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[Review of The Conjure Woman]

"The Conjure Woman", (Houghton-Mifflin Company), the earliest of Mr. Charles W. Chesnutt's books, has, to our great delight, re-appeared in a new addition. Joel Spingarn writes the foreword and says:

"Mr. Chesnutt's novels published over a quarter of a century ago, mark an era both in the history of the Negro and in the history of American literature. They are the first novels in which an American of Negro descent has in any real sense portrayed the fortunes of his race. Paul Laurence Dunbar had more or less successfully introduced the material in brief studies of character and incident, but he failed, like other and feebler predecessors, in his attempts at a more extended treatment in the form of a novel. Mr. Chesnutt is a true pioneer, but we should be underestimating his achievement if we thought of it merely in terms of its subject matter or material. Only the archaeologist is interested in this kind of priority: what is important is not that Mr. Chesnutt was first to discover or deal with the material, but that he was the first to give it life."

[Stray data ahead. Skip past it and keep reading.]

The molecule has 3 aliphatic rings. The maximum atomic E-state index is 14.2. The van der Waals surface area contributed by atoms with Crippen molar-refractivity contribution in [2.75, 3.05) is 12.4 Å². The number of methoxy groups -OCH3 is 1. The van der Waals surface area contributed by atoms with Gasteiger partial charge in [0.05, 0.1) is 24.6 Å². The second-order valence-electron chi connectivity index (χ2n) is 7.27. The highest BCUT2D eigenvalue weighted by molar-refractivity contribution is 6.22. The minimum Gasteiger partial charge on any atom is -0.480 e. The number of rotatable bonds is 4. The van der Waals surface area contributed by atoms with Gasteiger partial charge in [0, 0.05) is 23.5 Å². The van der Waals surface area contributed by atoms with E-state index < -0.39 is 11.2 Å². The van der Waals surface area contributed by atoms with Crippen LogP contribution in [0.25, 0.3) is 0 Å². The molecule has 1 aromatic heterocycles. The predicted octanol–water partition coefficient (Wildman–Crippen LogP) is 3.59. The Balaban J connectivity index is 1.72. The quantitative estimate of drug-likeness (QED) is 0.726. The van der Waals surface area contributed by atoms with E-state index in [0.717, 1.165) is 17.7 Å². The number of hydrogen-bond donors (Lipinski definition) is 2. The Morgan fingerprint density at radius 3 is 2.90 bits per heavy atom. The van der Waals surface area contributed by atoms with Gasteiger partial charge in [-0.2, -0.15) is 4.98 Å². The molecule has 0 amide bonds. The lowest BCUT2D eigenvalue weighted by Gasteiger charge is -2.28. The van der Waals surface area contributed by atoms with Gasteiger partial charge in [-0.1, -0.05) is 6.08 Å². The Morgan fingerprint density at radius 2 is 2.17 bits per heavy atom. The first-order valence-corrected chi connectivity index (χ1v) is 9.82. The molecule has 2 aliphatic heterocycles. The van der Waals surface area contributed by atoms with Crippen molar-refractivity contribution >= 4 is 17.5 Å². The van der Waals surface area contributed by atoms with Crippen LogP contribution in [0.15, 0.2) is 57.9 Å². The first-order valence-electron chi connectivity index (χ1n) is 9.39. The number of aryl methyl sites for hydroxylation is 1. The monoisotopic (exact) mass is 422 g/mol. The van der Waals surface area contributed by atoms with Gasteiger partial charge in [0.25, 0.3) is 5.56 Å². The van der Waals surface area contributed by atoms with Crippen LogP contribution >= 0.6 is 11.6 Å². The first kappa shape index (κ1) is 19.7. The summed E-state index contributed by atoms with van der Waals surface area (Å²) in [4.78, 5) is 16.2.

We hope to see all of Mr. Chesnutt's novels in new edition.